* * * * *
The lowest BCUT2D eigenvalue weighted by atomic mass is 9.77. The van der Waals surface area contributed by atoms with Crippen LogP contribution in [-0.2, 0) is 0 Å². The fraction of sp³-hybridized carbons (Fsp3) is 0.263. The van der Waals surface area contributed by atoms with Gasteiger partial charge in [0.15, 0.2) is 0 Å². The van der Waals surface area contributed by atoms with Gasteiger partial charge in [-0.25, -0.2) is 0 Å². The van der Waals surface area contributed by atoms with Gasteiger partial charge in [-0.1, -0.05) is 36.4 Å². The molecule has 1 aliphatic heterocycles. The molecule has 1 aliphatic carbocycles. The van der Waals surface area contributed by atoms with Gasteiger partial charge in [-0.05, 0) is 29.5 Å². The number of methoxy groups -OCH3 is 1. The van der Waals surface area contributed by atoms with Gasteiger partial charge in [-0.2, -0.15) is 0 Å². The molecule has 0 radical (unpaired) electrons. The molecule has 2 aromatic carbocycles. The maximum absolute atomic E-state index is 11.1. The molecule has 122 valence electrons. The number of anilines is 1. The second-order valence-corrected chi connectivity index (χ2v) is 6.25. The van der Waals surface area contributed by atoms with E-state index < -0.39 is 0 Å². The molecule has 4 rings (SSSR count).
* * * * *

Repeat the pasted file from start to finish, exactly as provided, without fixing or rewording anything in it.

The lowest BCUT2D eigenvalue weighted by atomic mass is 9.77. The van der Waals surface area contributed by atoms with Crippen LogP contribution in [-0.2, 0) is 0 Å². The fraction of sp³-hybridized carbons (Fsp3) is 0.263. The van der Waals surface area contributed by atoms with Gasteiger partial charge in [0.15, 0.2) is 0 Å². The van der Waals surface area contributed by atoms with Gasteiger partial charge in [-0.25, -0.2) is 0 Å². The van der Waals surface area contributed by atoms with Gasteiger partial charge in [-0.1, -0.05) is 36.4 Å². The molecule has 1 aliphatic heterocycles. The molecule has 1 aliphatic carbocycles. The van der Waals surface area contributed by atoms with Gasteiger partial charge in [-0.05, 0) is 29.5 Å². The number of methoxy groups -OCH3 is 1. The van der Waals surface area contributed by atoms with Gasteiger partial charge in [-0.2, -0.15) is 0 Å². The molecule has 0 radical (unpaired) electrons. The molecule has 2 aromatic carbocycles. The maximum absolute atomic E-state index is 11.1. The molecule has 122 valence electrons. The number of anilines is 1. The second-order valence-corrected chi connectivity index (χ2v) is 6.25. The van der Waals surface area contributed by atoms with E-state index < -0.39 is 0 Å². The molecule has 4 rings (SSSR count).